A colleague recently pointed out how people are often more worried about what their food is “free” of (sugar-free, antibiotic-free, hormone-free, gluten-free, wheat-free, fat-free), as opposed to the important stuff that the food is providing (protein, antioxidant vitamins, minerals, fiber, phytochemicals). Not to mention the enjoyment good food can bring.
I guess I’m becoming a lady curmudgeon, but this is probably one of the more annoying diet trends to me. Why are you spending so much energy on finding foods or ingredients to avoid?
It’s so much better to be grateful for all of the nutrients that you have access to, and can enjoy each day, as they keep your body chugging along.
There’s no guarantee that a particular diet will “prevent or cure” cancer, diabetes, heart disease – or allow you to live forever. But you will feel and function better, while you are alive, when you eat reasonably healthy food most of the time, stay active, and maintain a healthy weight.
Problem is, nobody can agree on what a healthy diet is. And diet is only one piece of the healthy lifestyle puzzle. I’ve given my opinion on it numerous times, but as a society we’ve become so judgey about food. You know, think about the time you see someone buying a box of Hostess Ho-Hos® as a fun treat for their child’s lunchbox – “Oh the horror!!” – And you may assume “that mother feeds her child nothing but junk!” which may be completely false. You have the right to choose whatever products you want, but putting the country on an organic, vegan or grass-fed beef diet, isn’t realistically going to solve our obesity problems.
“I don’t allow milk in our home. Humans weren’t meant to drink milk from other animals”
“I only buy organic vegetables”
“I do not let my children eat potato chips. We’re having homemade banana chips and agave nectar sweetened tea for my daughter’s 5th birthday”
“I don’t buy packaged cookies, unless they’re made with organic ingredients”
What has eating come to, and where is it going? In my profession, we are constantly battling the popular media who squeaks out premature news on a daily basis. Rather than rely on nutrition experts, consumers get diet and nutrition related news shoved in their face on the daily. And most of the time, it’s completely conflicting. No wonder you’re confused!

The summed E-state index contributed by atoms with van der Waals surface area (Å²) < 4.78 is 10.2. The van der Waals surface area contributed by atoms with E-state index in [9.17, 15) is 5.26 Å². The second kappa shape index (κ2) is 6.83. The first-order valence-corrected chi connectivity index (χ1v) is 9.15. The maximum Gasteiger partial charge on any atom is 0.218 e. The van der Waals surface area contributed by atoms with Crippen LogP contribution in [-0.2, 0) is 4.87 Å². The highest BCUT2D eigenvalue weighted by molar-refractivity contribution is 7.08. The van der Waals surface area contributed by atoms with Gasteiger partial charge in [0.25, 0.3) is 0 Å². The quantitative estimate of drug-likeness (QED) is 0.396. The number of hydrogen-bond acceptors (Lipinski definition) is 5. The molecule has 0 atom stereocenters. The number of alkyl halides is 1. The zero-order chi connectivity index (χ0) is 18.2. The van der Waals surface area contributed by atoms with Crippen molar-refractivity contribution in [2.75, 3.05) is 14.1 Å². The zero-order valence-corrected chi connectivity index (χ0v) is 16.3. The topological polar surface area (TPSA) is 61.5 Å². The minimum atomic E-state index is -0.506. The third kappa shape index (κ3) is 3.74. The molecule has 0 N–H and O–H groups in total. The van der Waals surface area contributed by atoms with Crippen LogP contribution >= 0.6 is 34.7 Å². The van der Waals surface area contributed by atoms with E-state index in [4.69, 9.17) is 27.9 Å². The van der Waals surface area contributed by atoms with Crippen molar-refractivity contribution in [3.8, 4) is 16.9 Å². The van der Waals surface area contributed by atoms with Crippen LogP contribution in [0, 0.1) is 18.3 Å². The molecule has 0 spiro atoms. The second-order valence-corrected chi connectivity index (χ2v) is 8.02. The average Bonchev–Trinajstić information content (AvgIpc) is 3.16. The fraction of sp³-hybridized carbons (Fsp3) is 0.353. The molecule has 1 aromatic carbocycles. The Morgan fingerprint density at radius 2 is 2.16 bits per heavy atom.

Am I the only one who sees the irony in a set of “food rules” that “allow” a powdered protein drink mix, a supplement pill, or a cellophane-wrapped “meal replacement bar”, but bread is absolutely off limits!? [while “Big Food” gets a bad rap, many “health-nut” sources also make a bit of cash – take for example, this $60 powder – and note that this hemp protein product only provides 2 grams of protein per serving]
Now, don’t misread me, protein drink mixes and grab-and-go nutrition bars may have a place in someone’s diet – just as many other packaged foods. But there’s not one plan for all. Be careful however not to tout manufactured foods wearing a “health halo” as superior to another sort of packaged food or treat.
MYTH: Science is not to be trusted, and everyone’s an expert
Nutrition is a science. News about it should be sourced from peer-reviewed textbooks and journals, and from people with degrees in nutrition. Can you benefit from the information a lay person provides who has managed to lose 60 pounds and keep it off for 3 years? Definitely. Should that person be writing up new policy guidelines for nutrition or making public statements about diet and public health? No. Not any more than a person who managed to submit their own tax return should hang an accounting shingle, or write a blog titled “everything you wanted to know about the IRS”.
Is research science flawless? Of course not. But I want my science to come from people with advanced degrees who have read and studied a topic much, much more than everyone else with an opinion on the subject. An “expert” is someone who has been formally educated, and exhaustively continues his or her education (reading, trained, additional formal education) on a particular topic. “Comprehensive knowledge” takes a lot of time, thought, and reading.
In today’s world of Tweets and Internet “news”, it can get difficult to distinguish the experts from the frauds, in any field, for any topic. A colleague tuned me into a recent Twitter conversation in which a “science teacher” called her out for recommending fruit as part of a healthy diet. This guy was damning fruit, claiming it’s “manufactured to contain more fructose”! What are you talking about? And you’re a “science teacher”? Yikes. Buy your kids some science books folks. Fruit is good for you. Don’t eat the entire watermelon yourself.
Despite what you may believe to be true, or want to be true, what is actually true is that our human bodies are pretty darn adaptable. What’s also true is that there are some things in our genes that we don’t have any control over at all. Yes, I firmly believe that diet and exercise can have a positive effect, and in many cases, have a disease-prevention effect to a certain degree. Nonetheless, the basics of including whole foods (fruit, vegetables, leafy greens, intact grains, nuts, seeds) in your diet every day, and balancing it out with small amounts of fat, meat or dairy (or not if you are are Vegan) will sustain you.
The simple answer to “How do I improve my diet?” Buy less packages. Buy more whole food. Create more balance. Period.